I was born at a strange hour. It was a Friday night. All was quiet in the village of Mihalpur and, I believe, within the small one-room hut, too. The threadbare curtains must have been closed. I am told that my mother never held me, and I suspect that she never looked into my face. A girl child. I can see her now, dark like me, her long hair matted with the sweat of labour, curled up in a corner on a hard, bare cot as tears leak down the sides of her face, limp with exhaustion and misery. That particular sequence of events is not such a mystery to me. I saw it happen many times, with other women. I was the silent witness at these funeral-like affairs.

I was also there on other days – when the entire village celebrated, and sweets were handed out and people danced in the streets. I danced too and shouted for joy. The world was brighter on those days, the sky so blue, the pale blue that comforts at the same time as it hurts the eyes, the earth beneath my feet almost soft, as if she were smiling, that great mother to whom we are all bonded in life. We were allowed to sleep outside on cots, the stars swirling in the skies overhead our colourful night blanket. We barely slept for our hearts hurt from being too full. Those were the days on which a boy child was born. He was special, he came marked for the benefits of this world, palms open in trust, knowing he would receive. His cries were loud and lusty – the clarion call to all who could hear that he had arrived. The mothers of the boy babies were queens, crowned with such joy. I remember those little circles of exclusive membership – mothers and sons, small dark heads nestled against brown breasts, maternal arms that held and cradled, and fathers who smiled and walked tall.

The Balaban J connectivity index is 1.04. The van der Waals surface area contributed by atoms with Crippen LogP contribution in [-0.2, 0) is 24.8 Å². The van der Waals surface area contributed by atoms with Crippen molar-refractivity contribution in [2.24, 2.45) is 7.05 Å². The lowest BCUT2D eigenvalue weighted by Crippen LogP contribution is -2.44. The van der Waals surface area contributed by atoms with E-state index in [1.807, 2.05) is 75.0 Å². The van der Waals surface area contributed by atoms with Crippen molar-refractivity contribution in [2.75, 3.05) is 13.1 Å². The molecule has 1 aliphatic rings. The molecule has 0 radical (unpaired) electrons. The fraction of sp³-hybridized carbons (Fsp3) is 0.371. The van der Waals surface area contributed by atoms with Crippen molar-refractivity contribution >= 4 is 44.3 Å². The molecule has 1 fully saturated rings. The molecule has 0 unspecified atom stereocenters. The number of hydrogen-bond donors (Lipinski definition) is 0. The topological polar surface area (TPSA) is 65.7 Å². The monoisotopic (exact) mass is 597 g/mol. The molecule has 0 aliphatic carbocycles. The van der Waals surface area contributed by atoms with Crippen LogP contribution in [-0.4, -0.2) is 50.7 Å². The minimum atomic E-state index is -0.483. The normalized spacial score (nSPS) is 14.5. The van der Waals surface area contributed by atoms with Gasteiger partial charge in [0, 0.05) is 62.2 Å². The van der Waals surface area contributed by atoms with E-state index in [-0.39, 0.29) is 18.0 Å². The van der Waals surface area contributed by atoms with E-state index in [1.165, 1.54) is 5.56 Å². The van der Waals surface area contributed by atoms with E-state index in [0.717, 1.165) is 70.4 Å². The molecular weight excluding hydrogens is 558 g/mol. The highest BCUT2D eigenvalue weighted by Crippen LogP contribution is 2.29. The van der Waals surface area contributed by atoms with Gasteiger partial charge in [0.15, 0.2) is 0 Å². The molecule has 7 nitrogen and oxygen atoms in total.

I was happy often, I think. While the boys went to school, we girls would go with our mothers to collect water from the river that flowed through our village. Dip the pot, wait for the water to pour into it, and then slowly pull it out. Settle it on your head or on your hip. I carried it on my hip. It made me feel like I was older, like I had seen things through my mother’s eyes. I walked delicately; I walked like my mother. The water played against the sides of my pot in time to my every step. I would not race ahead like the other girls and break my pot, or trip and fall and spill all the water. Sometimes I carried the pot on my head, cushioned on a folded cloth. I would stand straight, with one hand supporting the pot, and I would look neither left nor right but only ahead, and I would count my steps. To the river and back, to the river and back. 

I belonged everywhere and nowhere. I was Mausam, ‘season’. Not one season, not summer or winter, but all seasons. I was the leaf that fell as the weather grew cooler, that floated in the river, sometimes alone and sometimes with other leaves; I was the tide of the river as she swelled her banks when it rained, and I was the cricket on hot summer nights, creating rustic music. 



Radha was my closest friend and I stayed as often in her house as I did in mine. She was fair and had strongly marked eyebrows. Once, a fortune-teller came to the village and he told Radha that her eyebrows would bring her family luck. All the people present scoffed to hear this. What girl could bring luck? If you hoped to catch a fish, you did not throw a stone into the water. Radha smiled at the fortune-teller’s words and she brought him a large glass of fragrant chai.

Radha was older than me and she was beautiful. I liked to touch the little dark spot on her cheek. We held hands and sang as we walked back to the village from the river, and her mother sometimes gave me food in the evenings.

I ate in this house or that house; there was always food and I never went hungry. My mother expected me to help her with the chores during the day, and after that I was free. To my mother, I was like the girl in a picture I had once seen – only the girl’s hair and her skirt were visible among the high grasses and you could not see her face. 


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